Discovering the hidden kingdom—and ridiculous tortas—of J.C. King’s
More Our First Time
A beer run to Discount Liquor or baby delivery at St. Luke’s may not be the only reasons to beat a hasty trek westward on Oklahoma Avenue. Somewhere in the nether region of Pirates Cove Diving Inc. and the Zablocki Community Center, and miles from the beaten path of National Avenue margarita slingers that unfortunately top every “Best Of” Milwaukee list for Mexican, lays a hidden, different sort of tortilla crunch. J.C. King’s has already staked a claim of the taco truck scene with a couple of South Side mobile units, but the restaurant location remains something of an unknown obscurity.
Combine that with the newfound table wait at Guanajuato, and our appetite was more than ready for trip to a neighborhood Google maps calls “Morgandale.”
The space: Hang a left turn at Mi Super Foods, go half a block, and you’ll spy a googley-eyed cartoon of Mexican foodstuff. Is that a Quesadilla? Torta? Hunk of queso with green mold? Flauta with hemorrhoids? Whatever, the logo is pointing giddily and with great purpose, patting his gut, and for some unseen act of nobility has been conferred with a crown. If, like us, you find this the kind of determined, esteemed character to get behind, follow his directions inside. There, the building’s bastardization of Packers green-and-gold continues, as does the simple, downhome southsidedness: eight Formica tables, tile floors, a deli counter housing nothing but horchata, and a few aguas frescas ($2).
The service: On a recent Saturday evening the crowd was a mixed bag of hungry looking neighborhood folks. Some were opting for takeout, while some were hunkering down with chips, a Jarritos ($2), and laborious study of the Tolstoy-esque litany of torta types. For regulars and north-of-Oklahomans alike, the tableside manner was friendly, the food delivery slow, and the vibe welcome and easy.
The A.V. Club’s food: You could try a taco ($1.50), the true testament to any Mexican kitchen’s caliber; you should try the guacamole ($2.50), here with delightful creaminess countered by whole avocados on top. A massive chalice of shrimp soup ($9.50) looked worth a splurge, too. But it’s all going to underscore that fact that this is, first and foremost, a torta joint.
For the uninitiated, a torta is like the burrito’s hipper cousin. This is a sandwich. Slap any decent ingredients between the fluffy, French-like bolillo rolls and call it a day. Then there are JC King’s tortas: hulking battering rams of meat, cheese, and slop. Served in three huge sections, with beans, lettuce, onions, tomatoes, avocado, mayonnaise, and jalapenos or chipotles, on bread custom fit at the big and wide store, they lay in your stomach post-meal like an anchor. Really, it’s all too much—especially the sheen of oil atop the bread. There’s enough grease going on inside, thank you, and maybe in this case the roll should act more like a sponge than a topping.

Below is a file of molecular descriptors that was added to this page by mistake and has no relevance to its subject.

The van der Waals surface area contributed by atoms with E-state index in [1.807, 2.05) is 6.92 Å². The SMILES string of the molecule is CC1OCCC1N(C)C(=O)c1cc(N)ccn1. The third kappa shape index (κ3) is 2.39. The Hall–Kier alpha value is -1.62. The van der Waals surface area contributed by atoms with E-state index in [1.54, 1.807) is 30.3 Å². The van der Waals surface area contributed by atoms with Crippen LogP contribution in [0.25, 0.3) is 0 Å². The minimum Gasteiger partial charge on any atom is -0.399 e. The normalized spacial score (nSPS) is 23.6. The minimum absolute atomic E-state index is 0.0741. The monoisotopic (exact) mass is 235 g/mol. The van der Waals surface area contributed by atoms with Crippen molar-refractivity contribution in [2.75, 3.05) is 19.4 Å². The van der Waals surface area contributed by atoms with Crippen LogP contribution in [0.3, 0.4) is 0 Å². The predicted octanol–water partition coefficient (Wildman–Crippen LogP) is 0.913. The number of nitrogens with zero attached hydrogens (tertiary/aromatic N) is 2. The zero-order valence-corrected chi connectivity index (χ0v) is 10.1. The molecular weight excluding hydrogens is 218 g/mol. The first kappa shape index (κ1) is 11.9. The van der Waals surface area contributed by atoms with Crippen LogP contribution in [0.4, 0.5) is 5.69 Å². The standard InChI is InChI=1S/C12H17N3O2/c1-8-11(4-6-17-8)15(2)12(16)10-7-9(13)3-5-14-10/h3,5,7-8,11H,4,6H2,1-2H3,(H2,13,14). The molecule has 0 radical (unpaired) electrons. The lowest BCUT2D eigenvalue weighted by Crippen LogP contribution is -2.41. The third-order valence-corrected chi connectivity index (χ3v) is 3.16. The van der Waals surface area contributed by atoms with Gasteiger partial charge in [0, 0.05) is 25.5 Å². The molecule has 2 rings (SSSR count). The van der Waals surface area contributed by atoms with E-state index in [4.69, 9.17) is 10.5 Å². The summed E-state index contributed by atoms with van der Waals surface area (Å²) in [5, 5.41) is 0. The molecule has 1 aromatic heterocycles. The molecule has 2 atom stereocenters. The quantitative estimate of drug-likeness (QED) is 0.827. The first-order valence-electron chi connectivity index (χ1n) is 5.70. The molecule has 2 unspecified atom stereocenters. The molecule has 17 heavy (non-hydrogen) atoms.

And then there are the combinations: You want a hot dog in with your breaded chicken breast, melted brick cheese, and Mexican sausage? How about some pineapple with your ham and American cheese? What about tomales in your torta? For the vegetarians there is the “Vegetariana,” featuring, of course, turkey breast. And if you think that you’ll be a reasonable human being and only order a half portion, you’ll have to request a “chica” size.
After great pondering, we settled on the Chilanga ($10 for a “Grande,” and for maintaining man-card status). It was relatively straight-ahead with milanesa (breaded steak), ham, Mexican sausage, and melted brick cheese, customized with jalapenos and chipotles. Each bite seemed to alternate between “amazing,” and taking part in a man vs. food challenge. The milanesa was thin, tender, and lovingly breaded. The ham was nicely crisped, and our chipotles made fast friends with the copious mayo, leaving a slick sauciness and not a few post-bite finger-licks. The bean and avocado spread was subtle enough, and with two handy ketchup squirt containers of sauce—chipotle and jalapeno—one might wonder what there is to complain about. Well, maybe we shouldn’t have started the meal with the Frijoles Borrachos ($2.50), a broth-y soup of beans, bacon, and sausage. Or perhaps the Alitas Endiabladas ($5) could have been the overkill. But it’s not our fault that we had never seen chicken wings on a Mexican menu before. Nor can we be blamed that, with a singular cayenne-and-honey tasting sauce, that they were also impossible to put down.
Anything worth doing is worth over-doing. But in this case, instead of dessert, we opted for a nap.
The verdict: Greasy, mammoth, cheap, and delicious. Maybe we’re still not sold on monarchy, but there’s a lot more here than in-the-know obscurity and torta-girth. We—along with our cardiologist-to-be—would surely have a problem with JC King’s if it were any closer to home.